Mole (pronounced MOH-lay), which originated in Mexico, is generally used in the U.S. to describe a particular type of sauce with earthy, vibrant flavors. It is believed that chocolate is the ingredient that has come to define mole, but did you know there are over 40 different forms of mole? Yes, and some of them don't even include chocolate!

Mole "Sauce" Is Redundant

The word "mole" is derived from the Aztecs' molli (or mulli), which just means So if you hear your friends referring mole as "mole sauce," feel free to tell them they're redundant.

According to an article, a mole is a fusion of New-World, and Old-World flavors since the sauce typically involve chocolate, fruit, and several spices. Chocolate may be the star of the sauce, but its flavor should never dominate.

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So, What's Exactly in Mole?

This intricate and flavorful sauce may vary according to the ingredients used, but in general, it is made from a mix from five different categories: chiles which are at least two different types; sour from tomatoes or tomatillos; sweet from dried fruits or sugar; spices; and finally, thickeners such as bread, nuts or seeds. These ingredients are combined and made into a paste to create the final output, which is mole, a thick, dense sauce that should never be runny.

Below are the types of moles and their ingredients:

  • Mole Negro (dark brown, almost black) - dried chilies, whole smoky spices, a Mexican herb hoja santa, and lots of dark unsweetened chocolate.
  • Mole Poblano (reddish-brown) - pasilla chiles, chocolate, pumpkin seeds, and coriander
  • Mole de Cacahuate - features peanuts instead of chocolate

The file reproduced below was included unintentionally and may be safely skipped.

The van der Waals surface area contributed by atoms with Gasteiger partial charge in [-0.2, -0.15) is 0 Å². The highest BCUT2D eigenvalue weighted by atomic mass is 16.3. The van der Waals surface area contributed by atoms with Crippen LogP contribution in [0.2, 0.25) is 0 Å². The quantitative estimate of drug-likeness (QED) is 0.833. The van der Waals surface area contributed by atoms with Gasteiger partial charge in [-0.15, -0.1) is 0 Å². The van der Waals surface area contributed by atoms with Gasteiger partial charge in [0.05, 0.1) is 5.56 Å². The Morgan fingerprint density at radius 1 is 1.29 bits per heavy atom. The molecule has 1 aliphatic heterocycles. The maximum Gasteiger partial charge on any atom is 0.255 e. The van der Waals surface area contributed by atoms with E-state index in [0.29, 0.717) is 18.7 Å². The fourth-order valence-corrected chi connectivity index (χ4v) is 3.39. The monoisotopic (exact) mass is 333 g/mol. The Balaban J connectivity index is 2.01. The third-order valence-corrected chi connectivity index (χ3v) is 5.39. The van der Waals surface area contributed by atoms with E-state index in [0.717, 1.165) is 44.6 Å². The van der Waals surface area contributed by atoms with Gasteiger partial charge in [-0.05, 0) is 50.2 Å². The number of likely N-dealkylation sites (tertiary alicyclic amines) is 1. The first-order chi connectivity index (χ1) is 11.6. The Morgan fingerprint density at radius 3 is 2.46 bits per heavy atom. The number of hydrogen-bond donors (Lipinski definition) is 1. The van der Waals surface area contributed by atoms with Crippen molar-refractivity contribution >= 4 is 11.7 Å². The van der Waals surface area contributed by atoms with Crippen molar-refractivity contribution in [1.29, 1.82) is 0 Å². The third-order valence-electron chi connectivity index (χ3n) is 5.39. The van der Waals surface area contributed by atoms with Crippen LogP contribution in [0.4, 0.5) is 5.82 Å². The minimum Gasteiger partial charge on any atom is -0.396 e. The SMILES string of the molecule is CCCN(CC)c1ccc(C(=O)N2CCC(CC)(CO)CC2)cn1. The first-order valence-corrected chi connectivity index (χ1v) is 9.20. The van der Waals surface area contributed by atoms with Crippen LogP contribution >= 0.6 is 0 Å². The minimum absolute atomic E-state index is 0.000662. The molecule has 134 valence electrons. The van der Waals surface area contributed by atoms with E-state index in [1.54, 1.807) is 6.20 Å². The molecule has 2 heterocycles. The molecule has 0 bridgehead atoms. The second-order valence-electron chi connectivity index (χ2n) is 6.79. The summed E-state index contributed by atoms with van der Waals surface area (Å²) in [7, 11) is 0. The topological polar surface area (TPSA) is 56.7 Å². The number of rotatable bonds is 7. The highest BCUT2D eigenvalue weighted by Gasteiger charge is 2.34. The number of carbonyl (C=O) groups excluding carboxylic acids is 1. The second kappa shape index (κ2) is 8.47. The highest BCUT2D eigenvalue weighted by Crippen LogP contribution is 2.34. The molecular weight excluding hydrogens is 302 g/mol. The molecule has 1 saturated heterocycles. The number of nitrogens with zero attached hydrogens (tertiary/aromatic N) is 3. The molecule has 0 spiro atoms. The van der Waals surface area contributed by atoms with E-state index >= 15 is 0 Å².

• Mole Dulce - with bananas and plantains
  • Pipián - features ground squash seeds
  • Mole Verde - highlights fresh herbs and tomatillos
  • Mole Manchamanteles (or "tablecloth-staining mole") - uses apples and pineapples.

You can use mole as a simple finishing sauce for baked chicken, steak, pork, tofu, etc. You can also drizzle your roasted or sautéed veggies, rice, and beans with mole for extra flavor.

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How to Make It

If you have the time, it's worth the effort to make your own Mole Poblano, which could take hours (sometimes even days) to prepare, with as many as 30 individual ingredients prepped in different ways. The ingredients are ground together into a powder or a paste that creates a seamless layering of complex flavors.

But thanks to online shopping, you can make this easier, and you can also order a few different varieties of authentic mole paste from Mexico, to begin with. Mix one part of the pre-made paste with three parts water or broth, bring it to a boil while stirring (or whisking), then let it simmer it for 20 minutes, stirring frequently. You can add more liquid if necessary, but remember, your finished sauce should be dense and not runny.

Sure, making mole is a tedious process, so once this quarantine period is over, you can look forward to visiting these top 15 places for mole in Los Angeles:

1. Guelaguetza Restaurant

2. Los Anaya Authentic Mexican Food

3. Monte Alban

4. Guisados (2100 E Cesar E Chavez Ave) 

5. Guisados (1261 W Sunset Blvd)

6. Cacao Mexicatessen

7. Pinches Tacos

8. Bar Amá

9. Gish Bac

10. Tortilla Republic

11. Sage Organic Vegan Bistro

12. El Jacalito

13. Sabores Oaxaqueños

14. Pinches Tacos

15. Town Pizza

READ MORE: Where to Get Homemade Tortillas in Houston